Venture capital (VC) firms are companies in the business of investing. Unlike other investment companies, venture capitalists focus on funding and growing new companies. VCs typically receive a share of equity in the companies they fund.
Upon maturity, VCs typically leave the startup in two ways. Either they sell off their shares through an IPO, or support the sale of the startup to a larger company.
In Nigeria, VCs are becoming active in a couple of startups and projects. In the last few years, several VCs have identified innovation in different ways and different sectors.
Here are four industries that are attracting the most venture capital in Nigeria.
1. The Fintech Industry
There appears to be fast growth in this space in Nigeria and Africa as well.
The previous decade saw Nigerian startups complain about the lack of proper funding to survive. With the emergence of tech-driven startups, there has been tremendous backing and funding from venture capital firms. This has happened in the past three years.
The Fintech industry has played a significant role in the new wave of interest shown by these VCs. This is because Fintech is now an integral part of business models in other sectors. They provide new ways for businesses to expand their reach and exponentially grow their customer base. Some prominent startups that enjoyed backings from VCs include PiggyBank, Flutterwave, Paystack etc.
2. The Transport and Logistics Industry
In 2013, Uber Launched in Africa with its first ride in Johannesburg. The company has since expanded operations. They are in Nigeria, Kenya, Ghana and is explore more countries on the continent.
As rival car-hailing service Taxify followed suit in Nigeria other startups like adopted the model. Gokada, Maxng and the most recent, Oride created their respective bike-hailing services.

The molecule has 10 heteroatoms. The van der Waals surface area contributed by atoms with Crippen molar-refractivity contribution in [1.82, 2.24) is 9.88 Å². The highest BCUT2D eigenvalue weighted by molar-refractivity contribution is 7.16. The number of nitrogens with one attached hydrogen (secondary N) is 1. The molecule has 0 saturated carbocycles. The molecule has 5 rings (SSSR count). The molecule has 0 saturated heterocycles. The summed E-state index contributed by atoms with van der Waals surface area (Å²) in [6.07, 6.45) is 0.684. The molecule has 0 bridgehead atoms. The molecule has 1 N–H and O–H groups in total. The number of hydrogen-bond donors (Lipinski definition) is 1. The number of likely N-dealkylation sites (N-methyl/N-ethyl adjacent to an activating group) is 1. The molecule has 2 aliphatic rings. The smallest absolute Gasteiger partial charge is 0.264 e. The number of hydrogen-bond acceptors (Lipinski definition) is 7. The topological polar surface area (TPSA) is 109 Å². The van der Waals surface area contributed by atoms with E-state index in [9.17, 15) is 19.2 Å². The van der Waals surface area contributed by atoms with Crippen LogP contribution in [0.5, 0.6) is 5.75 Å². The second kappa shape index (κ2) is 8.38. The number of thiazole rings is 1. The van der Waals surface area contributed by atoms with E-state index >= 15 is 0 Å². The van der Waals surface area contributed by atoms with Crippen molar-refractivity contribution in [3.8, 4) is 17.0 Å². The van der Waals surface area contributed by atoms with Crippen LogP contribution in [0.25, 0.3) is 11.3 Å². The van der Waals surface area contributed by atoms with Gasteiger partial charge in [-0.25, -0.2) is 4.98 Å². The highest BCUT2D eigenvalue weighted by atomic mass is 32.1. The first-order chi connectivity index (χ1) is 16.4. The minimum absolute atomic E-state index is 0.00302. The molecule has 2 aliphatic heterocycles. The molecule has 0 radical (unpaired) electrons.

Some of these startups also enjoyed the backing of venture capital firms. Although there have been regulatory bottlenecks of late (The banning of bike-hailing services and the imposing a license fee on Uber and Taxify), newer startups will be looking for ways to disrupt the market some more and VCs will be there to support.
3. The Creative Industry
According to State, Industry, Trade and Investment Minister, Aisha Abubakar, the Nigerian creative industry is taking a new turn. It is becoming one of the fastest-growing in the world.
In 2016, the industry accounted for 2.3 %, which was approximately N239 billion of the country’s GDP. The following year, the Nigerian Government set up a $1 million Venture Capital to provide seed money for talented Nigerians. The seed money was to enable these young entrepreneurs set up their outfit in the industry.
This year FG is to disburse N7 billion to 35 creative firms in a bid to support the industry aggressively.
4. Agricultural Industry
Agriculture in Nigeria is the country’s largest economic sector. According to PWC, the agric sector has contributed an average of 23.5% to Nigeria’s GDP. It also generated 5.1% of all export earnings over the past few years. And just like other industries, the sector is gradually growing; powered by technology and backed by VCs.
In 2016 Nigeria’s foremost digital agriculture platform Farmcrowdy was founded. They were backed by Venture Capitalists, Techstars Ventures, Cox Enterprises and Social Capital.
This brought new development, rebranding opportunities in the Nigerian agricultural industry. Ever Since then, other agric platforms such as EZ farming have enjoyed funding opportunities for VCs as well.
There are several other industries for venture capital investments in Nigeria. Food manufacturing, Artificial intelligence, media & entertainment, and medical services. These are some of the major industries venture capitalists have also enjoyed over the years.